Geelong lost to Carlton in the grand final and for Ablett senior there would be no fairytale ending with a premiership to match his 1989 Norm Smith medal.

Both cubs would experience lean times before suddenly bursting into the spotlight again in the past 10 years.

The Cats initially had more success, on field at least, but even when still battling to win finals, the Tigers had finally worked out how to monetise their huge supporter base.

Geelong rebuilt Kardinia Park and parlayed its geographic advantage of being on the surf coast in one of regional Victoria’s fastest growing growth corridors.

“The club is well run and, generally speaking, the player group is content,” notes Hutchinson. “And obviously when players talk among themselves the word spreads about the reputation of the club.”

As a statistician, Hutchison believes the return of Gary Ablett junior in 2018 after 110 games with the Gold Coast has all the makings of one of football’s great stories.

Gary Ablett junior is on the verge of making more football history. Photo: AAP

“It’s a wonderful story.  If he achieves that premiership he will be the only player in history – if you look at the returnees, those who have returned to their original club after playing at another club in between – to have done that. So that would really top things off.”

Whatever the result, football fans in general should expect that this grand final will influence AFL thinking for years to come

The global pandemic this year gifted the AFL a trial run on all sorts of ‘reforms’ like shorter quarters, mid-week matches and conference-style fixturing. Expect the competition to move even further towards an American-style sports offering in years to come.

Having long flirted with the idea of a night grand final, AFL officials will also be closely looking at television ratings, fireworks and half-time entertainment – assessing their worth for when the crowds are back at a packed MCG.

It’s fitting then that two of the AFL’s oldest clubs should end this first 20 years of the new century with what will long remain as one of the most unique grand finals.

For the Tigers and Cats – no longer struggling or sleepy – the future starts now.

Richmond v Geelong – 2020 form line

Richmond: (finished third, 12 wins, 4 losses, 1 draw). Beaten by 15 points by Brisbane in a qualifying final, defeated St Kilda by 31 points in semi-final and outlasted Port Adelaide by six points the preliminary final.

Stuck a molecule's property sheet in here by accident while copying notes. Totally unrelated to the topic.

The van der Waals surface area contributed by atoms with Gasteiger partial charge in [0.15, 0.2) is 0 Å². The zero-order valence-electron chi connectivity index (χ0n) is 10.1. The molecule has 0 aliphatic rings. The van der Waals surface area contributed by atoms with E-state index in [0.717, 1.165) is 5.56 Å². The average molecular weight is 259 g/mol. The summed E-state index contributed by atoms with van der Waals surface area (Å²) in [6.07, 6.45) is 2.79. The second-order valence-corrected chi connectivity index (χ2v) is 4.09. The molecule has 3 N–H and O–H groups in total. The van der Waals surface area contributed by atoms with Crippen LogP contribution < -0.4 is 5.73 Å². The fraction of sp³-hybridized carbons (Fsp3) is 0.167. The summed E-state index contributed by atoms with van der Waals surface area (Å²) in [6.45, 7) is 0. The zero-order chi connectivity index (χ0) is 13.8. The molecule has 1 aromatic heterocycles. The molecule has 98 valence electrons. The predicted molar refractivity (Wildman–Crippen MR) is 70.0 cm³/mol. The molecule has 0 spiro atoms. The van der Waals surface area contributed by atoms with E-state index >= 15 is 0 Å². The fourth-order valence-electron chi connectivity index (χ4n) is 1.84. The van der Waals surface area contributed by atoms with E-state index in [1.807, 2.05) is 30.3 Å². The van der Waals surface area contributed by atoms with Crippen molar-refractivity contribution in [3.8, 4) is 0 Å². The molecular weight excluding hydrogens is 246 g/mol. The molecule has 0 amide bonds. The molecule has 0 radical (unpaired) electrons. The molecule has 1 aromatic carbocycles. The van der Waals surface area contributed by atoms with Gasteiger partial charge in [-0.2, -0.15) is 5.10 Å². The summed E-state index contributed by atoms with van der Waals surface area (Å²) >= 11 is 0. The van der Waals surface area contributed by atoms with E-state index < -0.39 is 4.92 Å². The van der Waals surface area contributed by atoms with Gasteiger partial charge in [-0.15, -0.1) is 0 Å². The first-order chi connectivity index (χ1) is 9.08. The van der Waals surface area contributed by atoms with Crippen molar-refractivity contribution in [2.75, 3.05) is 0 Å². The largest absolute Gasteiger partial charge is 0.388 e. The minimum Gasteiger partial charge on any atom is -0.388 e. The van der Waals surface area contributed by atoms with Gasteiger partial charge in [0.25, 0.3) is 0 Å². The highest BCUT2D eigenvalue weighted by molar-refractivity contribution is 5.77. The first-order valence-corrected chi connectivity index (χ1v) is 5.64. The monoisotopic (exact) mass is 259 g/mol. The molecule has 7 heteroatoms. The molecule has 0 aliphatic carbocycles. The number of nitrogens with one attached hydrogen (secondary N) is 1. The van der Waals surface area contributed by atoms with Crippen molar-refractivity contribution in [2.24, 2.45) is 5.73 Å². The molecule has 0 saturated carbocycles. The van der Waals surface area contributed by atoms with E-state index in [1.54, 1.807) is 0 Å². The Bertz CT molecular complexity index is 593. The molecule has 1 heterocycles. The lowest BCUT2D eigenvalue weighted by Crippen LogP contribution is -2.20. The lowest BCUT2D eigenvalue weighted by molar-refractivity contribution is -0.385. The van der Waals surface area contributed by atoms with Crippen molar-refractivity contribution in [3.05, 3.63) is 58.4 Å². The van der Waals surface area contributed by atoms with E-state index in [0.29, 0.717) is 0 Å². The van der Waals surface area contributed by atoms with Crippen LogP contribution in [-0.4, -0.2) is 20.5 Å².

Geelong: (finished fourth, 12 wins, 5 losses). Lost to Port Adelaide by 16 points in a qualifying final, hammered Collingwood by 68 in a semi and thrashed Brisbane by 40 points in a preliminary final.

Head-to-head

Overall: Richmond 90 wins Geelong 104 wins 3 draws

In finals: Richmond 9 wins Geelong 2 wins

Last time: Round 17, 2020: Richmond 7.15 (57) d Geelong 4.7 (31) at Metricon Stadium

Key players

Dustin Martin (Richmond). Two grand finals, two premierships, two Norm Smith medals. No player has won the Norm Smith three times since it was first awarded in 1979 with Gary Ayres, Andrew McLeod and Luke Hodge other multiple winners.

Patrick Dangerfield (Geelong). Rivals Martin for the label of best player in the competition but yet to play in a grand final at any level. A ferocious ball-hunter but also a dominant force when stationed in attack.

Tom Lynch (Richmond). The polarising key forward hasn’t played in a losing final since crossing from Gold Coast for the 2019 season, with a perfect five from five record. The main aerial threat for the Cats to counter.

Tom Hawkins (Geelong). The Coleman medallist is the linchpin of Geelong’s scoring: he’s kicked a league-high 48 goals himself and has also 23 goal assists – no player in the competition has more.

The stats

Richmond average the most inside 50s of any team – 46.9 a game compared with Geelong’s 43.3. The Cats rank second for clearances while the Tigers rank second-last.

-with AAP